Executives from Facebook and Twitter, who appeared before a parliamentary committee today, faced rigorous questions on why they blocked the accounts of Union Home Minister Amit Shah in November.
The agenda of today’s meeting included safeguarding citizens’ rights, preventing misuse of social news media platforms and women security in the digital space.
But sources said the executives were questioned why Mr Shah’s Twitter account was blocked and who gave them the right to do so. The Twitter officials explained that they had to block the account temporarily as there was a copyright issue regarding a picture posted.
When Mr Shah’s account was blocked, Twitter had explained it as an “inadvertent error” under its copyright policies. “This decision was reversed immediately and the account is fully functional,” a spokesperson of the microblogging site had said.
In the backdrop of a huge controversy over hate speech and content being closely monitored and removed in the United States, some members — especially those from the ruling dispensation — questioned how social media platforms could remove content when there is no law against it in India.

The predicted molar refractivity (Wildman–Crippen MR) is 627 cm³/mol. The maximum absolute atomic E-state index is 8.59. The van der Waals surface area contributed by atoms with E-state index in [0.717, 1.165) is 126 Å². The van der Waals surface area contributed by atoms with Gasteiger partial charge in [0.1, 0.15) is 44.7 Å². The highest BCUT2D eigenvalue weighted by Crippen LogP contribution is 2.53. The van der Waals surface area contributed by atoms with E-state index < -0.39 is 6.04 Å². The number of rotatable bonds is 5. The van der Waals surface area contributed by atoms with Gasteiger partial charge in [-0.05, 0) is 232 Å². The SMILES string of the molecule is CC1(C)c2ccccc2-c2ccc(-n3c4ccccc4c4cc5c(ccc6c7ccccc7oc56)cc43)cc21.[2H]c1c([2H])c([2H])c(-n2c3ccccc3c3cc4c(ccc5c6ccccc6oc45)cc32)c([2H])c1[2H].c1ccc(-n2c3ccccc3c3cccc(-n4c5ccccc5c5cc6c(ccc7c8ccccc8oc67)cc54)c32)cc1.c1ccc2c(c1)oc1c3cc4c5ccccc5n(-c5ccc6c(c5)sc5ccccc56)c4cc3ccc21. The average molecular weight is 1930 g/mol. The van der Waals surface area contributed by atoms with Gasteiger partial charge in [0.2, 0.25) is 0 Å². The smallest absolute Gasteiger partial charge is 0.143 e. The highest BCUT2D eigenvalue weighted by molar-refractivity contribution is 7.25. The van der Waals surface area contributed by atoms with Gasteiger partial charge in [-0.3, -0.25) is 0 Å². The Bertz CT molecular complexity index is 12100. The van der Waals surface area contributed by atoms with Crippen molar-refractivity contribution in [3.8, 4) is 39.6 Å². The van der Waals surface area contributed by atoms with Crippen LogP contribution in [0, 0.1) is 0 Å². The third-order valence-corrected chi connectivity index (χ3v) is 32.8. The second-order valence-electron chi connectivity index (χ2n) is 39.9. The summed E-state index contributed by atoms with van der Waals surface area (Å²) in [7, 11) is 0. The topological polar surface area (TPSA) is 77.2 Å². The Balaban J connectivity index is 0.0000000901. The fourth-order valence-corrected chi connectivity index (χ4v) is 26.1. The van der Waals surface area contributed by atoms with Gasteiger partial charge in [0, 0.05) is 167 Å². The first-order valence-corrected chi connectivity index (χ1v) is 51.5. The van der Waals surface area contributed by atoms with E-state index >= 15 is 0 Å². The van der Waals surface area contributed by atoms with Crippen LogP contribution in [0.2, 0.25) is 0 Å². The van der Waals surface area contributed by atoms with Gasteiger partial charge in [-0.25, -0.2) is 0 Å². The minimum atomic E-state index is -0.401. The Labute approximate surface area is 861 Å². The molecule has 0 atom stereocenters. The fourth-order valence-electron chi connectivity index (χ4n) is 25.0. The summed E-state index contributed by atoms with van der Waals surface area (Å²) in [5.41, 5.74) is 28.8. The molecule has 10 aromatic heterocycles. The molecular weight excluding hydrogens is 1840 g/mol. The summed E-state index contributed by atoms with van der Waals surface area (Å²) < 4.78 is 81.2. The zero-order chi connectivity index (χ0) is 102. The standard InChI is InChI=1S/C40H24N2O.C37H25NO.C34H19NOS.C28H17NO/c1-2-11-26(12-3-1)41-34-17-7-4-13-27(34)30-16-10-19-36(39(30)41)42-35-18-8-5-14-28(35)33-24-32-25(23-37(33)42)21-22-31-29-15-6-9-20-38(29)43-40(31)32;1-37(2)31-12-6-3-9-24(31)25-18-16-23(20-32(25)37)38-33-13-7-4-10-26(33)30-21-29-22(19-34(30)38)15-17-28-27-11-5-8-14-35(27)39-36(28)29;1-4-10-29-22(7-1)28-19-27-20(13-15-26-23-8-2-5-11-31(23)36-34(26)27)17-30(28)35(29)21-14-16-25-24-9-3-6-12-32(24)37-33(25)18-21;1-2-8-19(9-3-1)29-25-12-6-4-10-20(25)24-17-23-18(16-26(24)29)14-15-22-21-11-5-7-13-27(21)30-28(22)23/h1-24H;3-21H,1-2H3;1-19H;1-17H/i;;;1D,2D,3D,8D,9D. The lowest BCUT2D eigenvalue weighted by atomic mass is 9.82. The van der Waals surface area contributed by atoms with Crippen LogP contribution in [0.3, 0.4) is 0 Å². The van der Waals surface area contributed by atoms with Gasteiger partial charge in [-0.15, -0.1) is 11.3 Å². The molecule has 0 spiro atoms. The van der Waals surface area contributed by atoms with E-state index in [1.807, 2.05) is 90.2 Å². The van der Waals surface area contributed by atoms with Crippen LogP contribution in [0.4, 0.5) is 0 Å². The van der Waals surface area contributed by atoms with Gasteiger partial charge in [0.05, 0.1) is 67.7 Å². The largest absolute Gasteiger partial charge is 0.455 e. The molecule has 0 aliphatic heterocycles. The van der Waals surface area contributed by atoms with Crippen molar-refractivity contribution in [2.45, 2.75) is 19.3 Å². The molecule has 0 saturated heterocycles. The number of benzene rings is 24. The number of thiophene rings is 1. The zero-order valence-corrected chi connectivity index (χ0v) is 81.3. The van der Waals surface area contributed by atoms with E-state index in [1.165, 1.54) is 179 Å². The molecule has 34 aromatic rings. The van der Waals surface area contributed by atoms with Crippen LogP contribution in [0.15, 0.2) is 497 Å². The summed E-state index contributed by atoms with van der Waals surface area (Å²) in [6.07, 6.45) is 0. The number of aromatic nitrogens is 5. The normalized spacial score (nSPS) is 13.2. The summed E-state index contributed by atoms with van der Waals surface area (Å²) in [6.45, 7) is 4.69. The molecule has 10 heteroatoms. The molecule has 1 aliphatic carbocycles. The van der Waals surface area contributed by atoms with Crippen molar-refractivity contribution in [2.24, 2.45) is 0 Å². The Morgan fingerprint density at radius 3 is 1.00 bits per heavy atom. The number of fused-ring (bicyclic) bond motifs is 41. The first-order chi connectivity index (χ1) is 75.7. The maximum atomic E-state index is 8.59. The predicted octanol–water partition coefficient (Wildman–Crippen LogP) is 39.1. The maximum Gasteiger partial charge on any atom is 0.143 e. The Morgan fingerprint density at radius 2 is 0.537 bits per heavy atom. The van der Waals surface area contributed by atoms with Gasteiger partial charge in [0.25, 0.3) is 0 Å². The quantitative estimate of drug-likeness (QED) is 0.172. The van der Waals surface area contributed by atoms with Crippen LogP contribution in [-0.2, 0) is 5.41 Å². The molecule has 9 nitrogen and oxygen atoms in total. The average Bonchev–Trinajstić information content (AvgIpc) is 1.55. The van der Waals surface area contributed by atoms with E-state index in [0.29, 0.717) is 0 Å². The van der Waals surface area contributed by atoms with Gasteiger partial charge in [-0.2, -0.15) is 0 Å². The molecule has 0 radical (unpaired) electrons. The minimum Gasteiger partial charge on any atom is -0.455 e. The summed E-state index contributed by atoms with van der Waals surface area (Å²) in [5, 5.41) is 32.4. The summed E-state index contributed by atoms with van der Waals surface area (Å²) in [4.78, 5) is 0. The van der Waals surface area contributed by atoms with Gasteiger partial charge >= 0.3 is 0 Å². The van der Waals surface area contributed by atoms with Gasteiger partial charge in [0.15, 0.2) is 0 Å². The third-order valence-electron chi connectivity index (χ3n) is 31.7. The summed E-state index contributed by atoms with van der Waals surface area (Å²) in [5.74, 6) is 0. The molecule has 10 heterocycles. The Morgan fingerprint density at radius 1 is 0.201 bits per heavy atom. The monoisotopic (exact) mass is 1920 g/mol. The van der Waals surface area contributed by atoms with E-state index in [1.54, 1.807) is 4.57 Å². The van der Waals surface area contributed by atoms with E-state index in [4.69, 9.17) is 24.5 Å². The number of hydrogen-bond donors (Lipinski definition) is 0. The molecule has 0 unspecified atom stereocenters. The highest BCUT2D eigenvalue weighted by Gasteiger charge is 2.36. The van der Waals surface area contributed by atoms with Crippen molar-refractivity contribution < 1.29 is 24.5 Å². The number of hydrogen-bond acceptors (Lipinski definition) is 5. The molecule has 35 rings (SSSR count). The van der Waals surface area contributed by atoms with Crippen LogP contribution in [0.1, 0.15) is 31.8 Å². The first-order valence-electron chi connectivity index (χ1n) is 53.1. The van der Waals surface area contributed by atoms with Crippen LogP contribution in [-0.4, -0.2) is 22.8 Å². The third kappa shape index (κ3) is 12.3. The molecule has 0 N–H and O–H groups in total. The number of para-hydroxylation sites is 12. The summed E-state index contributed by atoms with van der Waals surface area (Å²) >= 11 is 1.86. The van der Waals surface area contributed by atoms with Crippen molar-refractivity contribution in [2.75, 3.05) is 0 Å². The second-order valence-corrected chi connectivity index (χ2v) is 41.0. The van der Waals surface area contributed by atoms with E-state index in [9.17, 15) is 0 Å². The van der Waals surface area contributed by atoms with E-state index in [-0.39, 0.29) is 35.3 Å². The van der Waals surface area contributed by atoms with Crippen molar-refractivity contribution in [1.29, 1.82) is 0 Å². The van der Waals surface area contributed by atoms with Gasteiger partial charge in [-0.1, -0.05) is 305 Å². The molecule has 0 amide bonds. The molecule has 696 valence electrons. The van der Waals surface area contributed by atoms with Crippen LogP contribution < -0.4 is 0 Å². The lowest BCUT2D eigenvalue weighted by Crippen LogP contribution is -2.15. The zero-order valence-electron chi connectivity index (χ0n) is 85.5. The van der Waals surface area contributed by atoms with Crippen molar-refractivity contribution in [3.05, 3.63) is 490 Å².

Both Twitter and Facebook said they have strong rules regarding content and would remove content when necessary to ensure it does not incite violence.
The rules had been spectacularly upheld recently when Twitter blocked the account of then US President Donald Trump after the unprecedented violence at the Capitol in Washington DC.
In India, Facebook had landed in controversy in September after US publication Wall Street Journal reported that it had overlooked hate speech posted by leaders of the ruling BJP and right wing voices.
WSJ also reported that Facebook’s then India policy chief Ankhi Das had advised against action, saying punishing violations by BJP workers “would damage the company’s business prospects in the country”.
Facebook had defended Ankhi Das, saying policies on hate speech are “not made unilaterally by any one person”.
Today, the social media giant also explained its policy on the new privacy laws of WhatsApp, which has caused concern in India.
Facebook said there is no plan to integrate the two platforms, though WhatsApp is currently integrated with photo sharing site Instagram.
The key issues discussed today included the concern over privacy, monetisation of data and the misinformation in social media. These issues will be raised in a report and hopefully will be taken note of while considering the data privacy law, members of the committee said.